Removing Viruses and Malware

Posted by fmatlock on May 8, 2012

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How to Remove a Computer Virus

We all know malware is out there. Malware includes applications that spy on you, corrupt your data, destroy your hard drive or give control of your machine to someone you don't even know. No matter what form it takes, malware it's just plain bad business. There are soo many varieties of malware that it may only be a matter of time before you become the victim of them.

If you think your computer has malware on it remember this: Don't Panic. Also, don't assume that you need to wipe your computer clean and start all over. Malware can often be removed without having to erase all of your stuff. You may lose some data but you probably won't lose everything.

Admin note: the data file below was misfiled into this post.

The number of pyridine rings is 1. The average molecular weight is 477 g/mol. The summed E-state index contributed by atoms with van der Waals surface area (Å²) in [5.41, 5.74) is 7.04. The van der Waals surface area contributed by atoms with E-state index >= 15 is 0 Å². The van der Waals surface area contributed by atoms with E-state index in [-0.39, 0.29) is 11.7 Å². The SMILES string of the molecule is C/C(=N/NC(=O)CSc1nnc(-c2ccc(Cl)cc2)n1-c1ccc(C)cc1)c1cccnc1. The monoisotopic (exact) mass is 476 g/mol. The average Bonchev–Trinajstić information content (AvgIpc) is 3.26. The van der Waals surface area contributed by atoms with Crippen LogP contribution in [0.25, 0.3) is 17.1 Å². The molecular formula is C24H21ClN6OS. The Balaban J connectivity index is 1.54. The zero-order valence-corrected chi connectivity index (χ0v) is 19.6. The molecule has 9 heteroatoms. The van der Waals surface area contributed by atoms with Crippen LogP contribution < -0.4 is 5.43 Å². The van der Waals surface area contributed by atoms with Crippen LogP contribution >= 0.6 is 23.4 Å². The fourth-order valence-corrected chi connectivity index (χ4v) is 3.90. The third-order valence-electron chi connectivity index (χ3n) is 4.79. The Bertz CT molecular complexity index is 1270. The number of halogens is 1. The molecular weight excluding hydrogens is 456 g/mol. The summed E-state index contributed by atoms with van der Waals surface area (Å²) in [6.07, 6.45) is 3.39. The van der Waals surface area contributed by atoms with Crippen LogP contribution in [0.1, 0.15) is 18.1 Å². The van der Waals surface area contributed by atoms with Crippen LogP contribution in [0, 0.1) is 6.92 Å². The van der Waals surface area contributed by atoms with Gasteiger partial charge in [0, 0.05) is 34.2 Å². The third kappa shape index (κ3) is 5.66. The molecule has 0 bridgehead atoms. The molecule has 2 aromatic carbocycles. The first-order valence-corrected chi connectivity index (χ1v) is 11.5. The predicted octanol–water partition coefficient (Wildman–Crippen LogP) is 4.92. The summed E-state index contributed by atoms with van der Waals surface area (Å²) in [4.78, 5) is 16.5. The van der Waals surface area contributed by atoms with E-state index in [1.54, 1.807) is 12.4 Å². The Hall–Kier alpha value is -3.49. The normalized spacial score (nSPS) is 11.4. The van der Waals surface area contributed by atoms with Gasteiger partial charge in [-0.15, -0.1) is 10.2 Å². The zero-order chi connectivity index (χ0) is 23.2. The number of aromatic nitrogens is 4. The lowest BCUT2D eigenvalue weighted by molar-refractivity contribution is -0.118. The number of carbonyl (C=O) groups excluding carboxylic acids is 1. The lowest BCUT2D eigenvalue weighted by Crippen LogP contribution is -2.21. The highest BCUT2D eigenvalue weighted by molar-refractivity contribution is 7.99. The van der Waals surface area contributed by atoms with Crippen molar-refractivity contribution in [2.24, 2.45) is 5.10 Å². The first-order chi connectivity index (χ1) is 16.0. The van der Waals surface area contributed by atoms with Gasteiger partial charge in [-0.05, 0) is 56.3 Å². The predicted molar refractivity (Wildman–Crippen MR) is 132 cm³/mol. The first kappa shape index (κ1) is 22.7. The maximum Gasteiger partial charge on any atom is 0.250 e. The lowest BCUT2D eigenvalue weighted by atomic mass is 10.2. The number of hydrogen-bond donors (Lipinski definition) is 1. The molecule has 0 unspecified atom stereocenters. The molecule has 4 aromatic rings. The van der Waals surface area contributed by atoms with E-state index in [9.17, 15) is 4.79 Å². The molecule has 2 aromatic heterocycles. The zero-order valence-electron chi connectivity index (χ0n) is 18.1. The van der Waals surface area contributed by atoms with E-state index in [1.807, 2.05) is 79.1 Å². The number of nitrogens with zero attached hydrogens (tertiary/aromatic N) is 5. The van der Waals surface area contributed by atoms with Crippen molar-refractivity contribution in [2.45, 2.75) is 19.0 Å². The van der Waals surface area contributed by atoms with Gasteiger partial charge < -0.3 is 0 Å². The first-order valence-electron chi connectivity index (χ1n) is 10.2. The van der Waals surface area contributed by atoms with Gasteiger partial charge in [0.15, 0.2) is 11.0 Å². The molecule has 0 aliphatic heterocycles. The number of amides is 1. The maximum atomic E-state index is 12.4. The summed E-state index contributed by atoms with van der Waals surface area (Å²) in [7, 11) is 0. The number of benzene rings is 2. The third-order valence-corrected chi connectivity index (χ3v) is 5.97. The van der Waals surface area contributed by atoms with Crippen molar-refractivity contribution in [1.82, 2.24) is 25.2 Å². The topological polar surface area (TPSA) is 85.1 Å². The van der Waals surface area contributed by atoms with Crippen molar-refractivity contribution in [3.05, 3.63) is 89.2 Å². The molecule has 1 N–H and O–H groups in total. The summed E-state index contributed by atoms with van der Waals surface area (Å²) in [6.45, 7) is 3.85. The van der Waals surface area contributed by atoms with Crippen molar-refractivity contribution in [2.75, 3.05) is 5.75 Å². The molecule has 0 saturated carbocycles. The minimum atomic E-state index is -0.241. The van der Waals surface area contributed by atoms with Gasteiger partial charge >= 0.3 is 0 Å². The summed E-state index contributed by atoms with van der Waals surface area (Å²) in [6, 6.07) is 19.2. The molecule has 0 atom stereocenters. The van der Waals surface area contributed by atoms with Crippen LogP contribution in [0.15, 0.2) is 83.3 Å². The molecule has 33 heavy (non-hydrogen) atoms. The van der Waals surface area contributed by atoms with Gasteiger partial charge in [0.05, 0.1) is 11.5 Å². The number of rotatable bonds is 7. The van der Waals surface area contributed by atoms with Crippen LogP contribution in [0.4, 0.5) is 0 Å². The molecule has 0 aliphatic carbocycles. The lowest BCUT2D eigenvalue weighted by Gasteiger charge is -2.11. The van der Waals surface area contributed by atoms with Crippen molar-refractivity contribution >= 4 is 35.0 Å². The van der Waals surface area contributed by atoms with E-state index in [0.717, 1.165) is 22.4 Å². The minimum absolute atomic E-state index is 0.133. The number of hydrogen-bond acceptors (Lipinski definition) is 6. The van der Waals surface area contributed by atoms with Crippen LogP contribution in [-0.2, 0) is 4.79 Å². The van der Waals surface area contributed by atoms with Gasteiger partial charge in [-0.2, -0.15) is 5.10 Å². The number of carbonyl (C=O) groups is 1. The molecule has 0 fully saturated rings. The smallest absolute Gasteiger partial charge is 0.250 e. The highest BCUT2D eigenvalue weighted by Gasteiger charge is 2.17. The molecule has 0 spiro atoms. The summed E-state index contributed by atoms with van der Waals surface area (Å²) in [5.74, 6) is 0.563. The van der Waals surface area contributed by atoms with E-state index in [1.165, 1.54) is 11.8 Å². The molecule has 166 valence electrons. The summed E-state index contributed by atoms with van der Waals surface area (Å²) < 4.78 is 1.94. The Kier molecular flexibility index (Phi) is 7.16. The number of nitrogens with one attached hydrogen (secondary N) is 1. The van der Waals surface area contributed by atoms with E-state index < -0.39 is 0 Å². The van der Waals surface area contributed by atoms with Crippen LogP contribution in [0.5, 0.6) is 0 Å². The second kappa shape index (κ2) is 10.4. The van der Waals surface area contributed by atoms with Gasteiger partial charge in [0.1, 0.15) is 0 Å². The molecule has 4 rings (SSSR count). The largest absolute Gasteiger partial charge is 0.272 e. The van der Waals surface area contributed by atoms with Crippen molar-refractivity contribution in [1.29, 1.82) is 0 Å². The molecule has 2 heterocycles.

First you need to determine if your computer has a virus. Your computer may have a virus if displays one or more of the following behaviors: It seems to be sluggish. If your Web browser suddenly looks different or automatically goes to a site you don't recognize. (That's a good indication that you've got some malware.) If your computer is unstable and crashes fairly often then you may have a virus or possibly a hardware problem. If you try to access files but they're corrupted, that may be another sign.


Detecting and Removing a Computer Virus

A good Antivirus program is pretty much a requirement for anyone that uses the Windows operating system and the Internet. You can avoid computer viruses if you practice safe habits but the people who write computer viruses are always looking for new ways to infect machines. There are many different antivirus programs on the market a few are free and others you need to purchase. Keep in mind that free versions often lack some features that purchased products have.